The most important part about allowing your child to date is teaching them to be comfortable about “who” they are and how they differ. As they build relationships, they need to know how and when to inform their friends and the importance of doing so. The danger arises when a “surprise” is discovered in a place where your child may not be safe. Making sure that your child has the “right tools” to build strong relationships is the best weapon against a dangerous situation. Parenting with common sense really gets pushed to the limit in this arena.

Aren’t you scared that something bad will happen to your child?

Yes. I am scared something bad may happen to either of my children. Because trans-people are at high risk of being the victim of hate crimes, it is important to instill a strong sense of values, including a good self-esteem and positive decision-making skills in your trans-child.

More importantly, it is the belief of this author that the best way to protect our children is by educating the public. With increased awareness, society will soon begin to understand that trans-ness is not about a person’s genitalia; it is a condition of the brain. Because science is many years away from affecting brain development, our only choice as parents of trans-children is to help them accommodate their bodies to live as normal a life as possible.

Do you tell the parents of your child’s friends?

Whether or not you reveal that your child is trans depends on the route you took during and after transition. Parents most commonly choose one of two options after allowing their child full identity expression; they either remain in the same location with the same friends and school-mates, or they move the family to a place where they are unknown and can start fresh.If you choose to do this publicly, then it is important to continue to inform the families of new playmates, that your child is transgender. In this way, you will avoid them learning about your child improperly. Most people cannot explain the path that led you to allow open-expression. They tend to spew out something like “that kid’s really a boy in a skirt” or “that’s really a girl under those clothes”. Again, you may spend a lot of time discussing what should be a very private issue, but the purpose is to Educate and thus, Protect. New parents in your child’s life can become important members of your child’s Team if handled properly. On the other hand, if your family transitioned privately, then you must attempt to keep it that way. Your child and your family may become unprepared to explain this condition if “the word gets out”. Private transition avoids the ridicule and taunting that both you and your child may face; but it is the belief of this author that “secrets have a way of coming out’, usually when it is least expected. It is highly advisable to build a Team for your child even in a Private transition, in the event that one day it will be needed.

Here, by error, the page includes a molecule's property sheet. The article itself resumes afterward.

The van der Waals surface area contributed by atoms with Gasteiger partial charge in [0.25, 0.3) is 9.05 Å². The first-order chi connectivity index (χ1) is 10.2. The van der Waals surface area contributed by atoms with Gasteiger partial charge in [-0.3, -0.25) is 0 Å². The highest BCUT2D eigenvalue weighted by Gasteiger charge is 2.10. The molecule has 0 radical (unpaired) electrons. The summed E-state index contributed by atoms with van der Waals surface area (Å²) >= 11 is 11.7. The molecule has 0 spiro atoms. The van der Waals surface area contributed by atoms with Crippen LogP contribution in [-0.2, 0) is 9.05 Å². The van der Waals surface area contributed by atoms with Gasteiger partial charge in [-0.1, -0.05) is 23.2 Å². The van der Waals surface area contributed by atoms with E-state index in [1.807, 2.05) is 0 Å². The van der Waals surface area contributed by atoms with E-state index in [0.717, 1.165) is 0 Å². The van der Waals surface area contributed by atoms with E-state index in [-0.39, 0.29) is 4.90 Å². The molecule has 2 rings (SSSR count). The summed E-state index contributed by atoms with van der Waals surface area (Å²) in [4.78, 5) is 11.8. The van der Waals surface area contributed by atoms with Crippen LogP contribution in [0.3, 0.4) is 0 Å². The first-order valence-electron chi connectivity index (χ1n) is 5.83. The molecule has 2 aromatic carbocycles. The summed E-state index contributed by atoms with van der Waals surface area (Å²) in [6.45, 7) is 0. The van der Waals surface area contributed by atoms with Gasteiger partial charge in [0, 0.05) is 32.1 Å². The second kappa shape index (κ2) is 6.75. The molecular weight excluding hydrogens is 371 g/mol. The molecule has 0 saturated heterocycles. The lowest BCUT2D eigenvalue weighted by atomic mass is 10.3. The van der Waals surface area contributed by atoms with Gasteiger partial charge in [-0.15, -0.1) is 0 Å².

Who do they marry?

Hopefully, your child will marry the person with whom they want to spend the rest of their life. If your child is comfortable with “who” they are, they will be able to build long-lasting, honest relationships; any relationship is only as strong as the people involved. If they choose to have children, they will seek out options available to other infertile couples. With your support and your child’s Team, the answer to this question will be in the hands of your child.

Where do I go for more information?

There are many great resources for information and support, but the best place to start as a parent is with other parents. The feeling of loneliness can be overwhelming. Emotional support from other parents with transgender children can be your greatest source of comfort.

10 Things You Need to Know About Transgender People

…As Explained By Jazz Jennings

Transgender Reading